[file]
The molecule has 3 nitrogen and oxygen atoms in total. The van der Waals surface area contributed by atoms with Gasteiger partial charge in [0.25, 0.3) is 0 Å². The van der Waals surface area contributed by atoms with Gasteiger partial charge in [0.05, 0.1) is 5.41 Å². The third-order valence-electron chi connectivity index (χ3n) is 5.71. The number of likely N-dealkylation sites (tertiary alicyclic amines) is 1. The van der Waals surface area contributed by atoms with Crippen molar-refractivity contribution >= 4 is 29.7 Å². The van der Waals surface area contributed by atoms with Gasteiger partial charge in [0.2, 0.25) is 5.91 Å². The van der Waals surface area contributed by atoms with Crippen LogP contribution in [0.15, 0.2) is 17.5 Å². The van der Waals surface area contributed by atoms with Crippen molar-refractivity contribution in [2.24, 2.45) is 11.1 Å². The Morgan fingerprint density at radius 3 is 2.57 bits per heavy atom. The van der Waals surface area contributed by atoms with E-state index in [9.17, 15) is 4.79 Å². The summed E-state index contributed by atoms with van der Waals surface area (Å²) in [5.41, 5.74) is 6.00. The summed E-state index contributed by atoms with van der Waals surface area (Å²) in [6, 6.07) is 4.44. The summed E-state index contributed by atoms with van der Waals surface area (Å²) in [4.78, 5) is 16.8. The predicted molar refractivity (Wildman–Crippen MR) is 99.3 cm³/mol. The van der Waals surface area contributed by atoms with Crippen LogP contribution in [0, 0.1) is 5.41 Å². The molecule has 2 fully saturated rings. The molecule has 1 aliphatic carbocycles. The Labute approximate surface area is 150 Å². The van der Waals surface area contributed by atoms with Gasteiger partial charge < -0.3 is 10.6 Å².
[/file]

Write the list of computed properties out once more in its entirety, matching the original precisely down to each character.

The molecule has 3 nitrogen and oxygen atoms in total. The van der Waals surface area contributed by atoms with Gasteiger partial charge in [0.25, 0.3) is 0 Å². The van der Waals surface area contributed by atoms with Gasteiger partial charge in [0.05, 0.1) is 5.41 Å². The third-order valence-electron chi connectivity index (χ3n) is 5.71. The number of likely N-dealkylation sites (tertiary alicyclic amines) is 1. The van der Waals surface area contributed by atoms with Crippen molar-refractivity contribution >= 4 is 29.7 Å². The van der Waals surface area contributed by atoms with Gasteiger partial charge in [0.2, 0.25) is 5.91 Å². The van der Waals surface area contributed by atoms with Crippen LogP contribution in [0.15, 0.2) is 17.5 Å². The van der Waals surface area contributed by atoms with Crippen molar-refractivity contribution in [2.24, 2.45) is 11.1 Å². The Morgan fingerprint density at radius 3 is 2.57 bits per heavy atom. The van der Waals surface area contributed by atoms with E-state index in [9.17, 15) is 4.79 Å². The summed E-state index contributed by atoms with van der Waals surface area (Å²) in [5.41, 5.74) is 6.00. The summed E-state index contributed by atoms with van der Waals surface area (Å²) in [6, 6.07) is 4.44. The summed E-state index contributed by atoms with van der Waals surface area (Å²) in [4.78, 5) is 16.8. The predicted molar refractivity (Wildman–Crippen MR) is 99.3 cm³/mol. The van der Waals surface area contributed by atoms with Crippen LogP contribution in [0, 0.1) is 5.41 Å². The molecule has 2 fully saturated rings. The molecule has 1 aliphatic carbocycles. The Labute approximate surface area is 150 Å². The van der Waals surface area contributed by atoms with Gasteiger partial charge < -0.3 is 10.6 Å².